Harrah’s Cherokee Casinos Announce ‘Gradual Reopening’ Beginning May 18

Posted on May 12, 2020

Last Friday, Harrah’s announced its intention to “begin a gradual reopening” of its two North Carolina casinos starting Monday, May 18.

According to Harrah’s, both the Harrah’s Cherokee Casino Resort and Harrah’s Cherokee Valley River Casino & Hotel will begin a “phased reopening.” Both properties closed their doors on March 18 in response to the coronavirus (COVID-19) pandemic.

Invite-only casino reopenings come with precautions, restrictions

According to the announcement, the reopenings will come “with extensive health and safety precautions in place for the safety of employees and guests.”

Areas of the casino where staff and customers can practic social distancing will be the first to open. That includes “the gaming floor, hotel, and some restaurants,” albeit with “significant limitations on occupancy.” Meanwhile, those areas were it is not possible to social distance, “such as the spa, valet, poker, buffet, and concerts, will have to remain closed until it is appropriate to reopen.”

To ensure that people follow such precautions, “access to the casinos will be by invitation-only at first with small groups of customers receiving the invitation by mail starting as early as May 13.” During this initial period, only guests and members of the Eastern Band of Cherokee Indians can access either casino.

The casino furloughed the majority of its employees starting April 16. When that occurred, they were allowed to retain their medical benefits “through reopening or June 30, whichever comes first.”

Furloughed employees will return to work as their respective sections reopen. Casino employees will undergo screening and temperature checks. They will also have to wear facemasks while working.

Announcement coincides with first phase of North Carolina reopening

The announcement regarding North Carolina’s Harrah’s Cherokee casinos came on the same day Gov. Roy Cooper moved the state into Phase One of its reopening. It is the first of three phases following a model designed to prevent hot spots or viral spread.

Under the first phase, the state continues to observe the governor’s previous stay-at-home order. However, it does introduce a few differences, including eliminating the distinction between “essential” and “nonessential” businesses. It allows most retailers to open at 50% capacity, enabling individuals to leave their homes for a wide range of purposes, including for nonessential goods or services. It permits gatherings of up to 10 people while continuing to follow social distancing guidelines.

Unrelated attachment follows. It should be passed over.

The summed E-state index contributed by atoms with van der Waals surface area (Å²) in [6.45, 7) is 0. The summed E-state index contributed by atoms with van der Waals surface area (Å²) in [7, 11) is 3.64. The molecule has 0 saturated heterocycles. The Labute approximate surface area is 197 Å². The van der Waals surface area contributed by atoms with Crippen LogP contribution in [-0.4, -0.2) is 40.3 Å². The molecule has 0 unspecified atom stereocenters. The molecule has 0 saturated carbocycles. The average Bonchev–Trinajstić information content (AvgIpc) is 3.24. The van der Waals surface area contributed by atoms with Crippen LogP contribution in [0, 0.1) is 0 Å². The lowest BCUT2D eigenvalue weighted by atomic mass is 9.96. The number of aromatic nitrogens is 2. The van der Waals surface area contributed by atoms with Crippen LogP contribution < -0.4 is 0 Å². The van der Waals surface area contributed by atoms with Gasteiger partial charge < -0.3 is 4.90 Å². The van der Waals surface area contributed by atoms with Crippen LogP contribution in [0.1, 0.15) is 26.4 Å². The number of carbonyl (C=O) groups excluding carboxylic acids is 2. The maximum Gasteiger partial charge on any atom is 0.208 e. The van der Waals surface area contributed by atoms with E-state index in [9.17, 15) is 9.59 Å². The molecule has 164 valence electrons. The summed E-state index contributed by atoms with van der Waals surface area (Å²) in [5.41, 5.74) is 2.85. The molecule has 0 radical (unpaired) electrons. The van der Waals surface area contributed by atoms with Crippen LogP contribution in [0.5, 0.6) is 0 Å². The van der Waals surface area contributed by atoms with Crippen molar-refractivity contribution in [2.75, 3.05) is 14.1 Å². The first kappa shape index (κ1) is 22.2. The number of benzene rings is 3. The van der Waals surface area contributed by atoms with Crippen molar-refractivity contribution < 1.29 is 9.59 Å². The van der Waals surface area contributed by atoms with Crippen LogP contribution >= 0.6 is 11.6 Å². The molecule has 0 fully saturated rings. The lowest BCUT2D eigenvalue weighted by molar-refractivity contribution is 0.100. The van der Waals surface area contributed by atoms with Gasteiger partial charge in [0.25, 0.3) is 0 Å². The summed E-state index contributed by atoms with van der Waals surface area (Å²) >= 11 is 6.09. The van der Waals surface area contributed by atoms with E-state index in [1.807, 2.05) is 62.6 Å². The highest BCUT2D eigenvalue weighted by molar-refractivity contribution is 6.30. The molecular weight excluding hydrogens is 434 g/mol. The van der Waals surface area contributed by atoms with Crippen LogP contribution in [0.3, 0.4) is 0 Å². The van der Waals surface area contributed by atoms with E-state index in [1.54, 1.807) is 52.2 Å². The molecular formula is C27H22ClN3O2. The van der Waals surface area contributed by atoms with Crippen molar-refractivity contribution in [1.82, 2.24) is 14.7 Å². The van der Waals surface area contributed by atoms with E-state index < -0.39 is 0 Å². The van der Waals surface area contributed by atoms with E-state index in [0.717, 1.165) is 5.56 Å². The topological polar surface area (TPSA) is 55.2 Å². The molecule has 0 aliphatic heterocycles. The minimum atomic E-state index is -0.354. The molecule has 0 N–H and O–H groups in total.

Meanwhile, most of the previous restrictions remain in place. Restaurants and bars still cannot offer dine-in meals. Other facilities that need to stay closed include movie theaters and performance venues, as well as health clubs and gyms.

Operators across country contemplate phased reopenings

“This is uncharted territory for the casino industry, but what is clear is that when we return to work, it will not be exactly as it was prior to closing,” said the Senior Vice President and General Manager of Harrah’s Cherokee casinos Brooks Robinson.

We look forward to welcoming back our guests and team members, also understanding that social distancing is going to be a part of our business and lives for a while,” added Robinson.

On Monday, Caesars Entertainment announced plans to reopen some casinos, particularly tribal properties.

“Across its network, Caesars properties will encourage social distancing practices consistent with recommendations from domestic and international authorities, including federal and applicable state and local public health authorities, and implement other enhanced health and safety protocols.”

The announcement specifically plans to reopen properties in Las Vegas, Atlantic City, Council Bluffs, and Lake Tahoe. These will occur “in line with anticipated business demand,” but which also will follow a cautious, phased approach.

According to the American Gaming Association, all 989 commercial and tribal casinos in the US are closed due to the pandemic. As of today, the AGA reports 20 of those casinos are open in a limited fashion, just over half of which are commercial casinos in South Dakota. A few tribal casinos have reopened as well in Oklahoma, Idaho, and Washington state.

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Martin Harris

Martin Harris is a writer and teacher who has reported on poker, online gambling, and sports betting since the mid-2000s. Once a full-time academic (Ph.D., English), he currently teaches part-time in the American Studies program at UNC Charlotte. His book Poker & Pop Culture was published by D&B Books in 2019.

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